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Data is everywhere (that's indisputable). What I didn't realize was how often--and how subtly--personal big trails get created every day.
Case in point, I went to Kohl's to use up a free $10 rewards coupon card last weekend. While I was checking out, the cashier asked me for my phone number. I paused. I didn't understand why he needed my phone number for this transaction, so instead of passively reciting my number for him, I politely declined and told him I didn't want to give him my number. He didn't say anything and the transaction continued as normal. The alarms didn't go off and managers weren't called over because I didn't give him my phone number. So, what was the point of that inane question?
This was a case of sneaky retail marketing analytics at work! I was "lucky" enough to catch it and did not surrender my personal data for their marketing purposes. Retailers try to gather different kinds of personal customer data whenever possible to get new intel--new business intelligence--about their patrons. The Kohl's $10 rewards card was just a retail tactic to get shoppers to come shop--that's obvious. But, the twist this time was that Kohl's wanted something out of their customers this time. (Note: this has never happened to me before at Kohl's and I have been shopping there for years.) Kohl's figured it was worth giving out a $10 gift card if it resulted in a new collection of customer data! Retailers used to ask customers what their zip codes were so they could get geospatial data about their patrons, but now, it seems they have moved onto a more powerful channel: phone numbers. With my phone number, Kohl's could effectively track my shopping behavior and monitor my movements throughout their store if my smartphone had its Wi-fi activated. Some retailers have been known to send text coupons in real time to customers while they are shopping to entice them to purchase something they would otherwise not buy. Clever marketing? Or does this infringe on shoppers' personal space and privacy?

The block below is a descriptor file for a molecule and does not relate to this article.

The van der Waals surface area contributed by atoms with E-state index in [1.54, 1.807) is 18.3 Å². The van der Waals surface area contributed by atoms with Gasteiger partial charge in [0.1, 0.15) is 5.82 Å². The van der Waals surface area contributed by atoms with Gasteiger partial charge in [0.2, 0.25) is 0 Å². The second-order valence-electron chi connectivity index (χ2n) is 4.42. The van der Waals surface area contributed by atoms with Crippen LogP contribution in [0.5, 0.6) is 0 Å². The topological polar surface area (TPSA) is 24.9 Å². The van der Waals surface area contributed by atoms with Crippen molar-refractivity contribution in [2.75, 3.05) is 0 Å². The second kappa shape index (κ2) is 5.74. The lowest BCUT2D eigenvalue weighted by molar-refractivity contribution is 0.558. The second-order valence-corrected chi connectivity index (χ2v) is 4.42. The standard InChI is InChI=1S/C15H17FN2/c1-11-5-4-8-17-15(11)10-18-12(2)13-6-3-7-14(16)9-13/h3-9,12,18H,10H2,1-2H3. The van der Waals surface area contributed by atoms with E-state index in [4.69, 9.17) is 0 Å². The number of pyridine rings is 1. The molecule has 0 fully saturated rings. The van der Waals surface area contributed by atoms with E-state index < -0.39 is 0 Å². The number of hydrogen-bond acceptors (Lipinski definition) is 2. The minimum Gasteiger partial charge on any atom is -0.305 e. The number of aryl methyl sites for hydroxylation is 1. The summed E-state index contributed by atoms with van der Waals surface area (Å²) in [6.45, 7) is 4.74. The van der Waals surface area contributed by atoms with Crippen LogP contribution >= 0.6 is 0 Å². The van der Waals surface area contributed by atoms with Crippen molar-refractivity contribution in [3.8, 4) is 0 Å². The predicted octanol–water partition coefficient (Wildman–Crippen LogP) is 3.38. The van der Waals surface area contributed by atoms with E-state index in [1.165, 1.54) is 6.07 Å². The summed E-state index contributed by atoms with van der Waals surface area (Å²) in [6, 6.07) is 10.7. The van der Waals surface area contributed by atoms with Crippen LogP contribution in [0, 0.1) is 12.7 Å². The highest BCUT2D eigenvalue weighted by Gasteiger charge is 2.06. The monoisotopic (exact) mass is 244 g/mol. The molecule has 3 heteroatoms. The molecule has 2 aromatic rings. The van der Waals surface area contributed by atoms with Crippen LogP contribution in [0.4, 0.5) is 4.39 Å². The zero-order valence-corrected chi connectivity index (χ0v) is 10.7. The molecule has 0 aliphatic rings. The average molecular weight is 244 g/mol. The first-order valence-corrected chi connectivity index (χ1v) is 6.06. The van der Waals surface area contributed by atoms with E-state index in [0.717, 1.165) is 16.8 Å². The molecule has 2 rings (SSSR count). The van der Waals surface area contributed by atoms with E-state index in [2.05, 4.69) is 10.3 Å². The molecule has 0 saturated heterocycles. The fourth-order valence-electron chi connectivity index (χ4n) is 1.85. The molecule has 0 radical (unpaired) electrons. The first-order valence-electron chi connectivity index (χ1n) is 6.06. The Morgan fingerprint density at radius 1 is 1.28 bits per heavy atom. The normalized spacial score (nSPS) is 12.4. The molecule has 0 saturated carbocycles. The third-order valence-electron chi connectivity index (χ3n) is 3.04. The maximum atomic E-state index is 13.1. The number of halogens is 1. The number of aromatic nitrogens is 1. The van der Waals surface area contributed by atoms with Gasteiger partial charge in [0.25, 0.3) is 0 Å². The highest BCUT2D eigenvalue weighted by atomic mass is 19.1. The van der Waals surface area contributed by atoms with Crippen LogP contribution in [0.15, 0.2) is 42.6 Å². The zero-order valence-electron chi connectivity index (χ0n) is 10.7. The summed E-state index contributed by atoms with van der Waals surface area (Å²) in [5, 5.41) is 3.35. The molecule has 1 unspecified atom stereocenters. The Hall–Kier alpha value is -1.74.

Personally, I avoid handing out my number whenever possible. Who knows what kind of database my personal information would land in?
Would you have handed over your phone number blindly? I'm glad I wasn't on auto-pilot that day because otherwise, I would have spit out my number without even thinking twice (as I suspect a lot of people tend to do!). Why else would a cashier ask that question if it weren't absolutely "necessary" to have that information? It seems innocuous enough... However, consumers need to wake up and stop handing over their personal big data because who knows where those data trails will lead.
My phone number is more than just ten digits--it's just the beginning of a trail of my personal big data...and I refuse to release that information indiscriminately.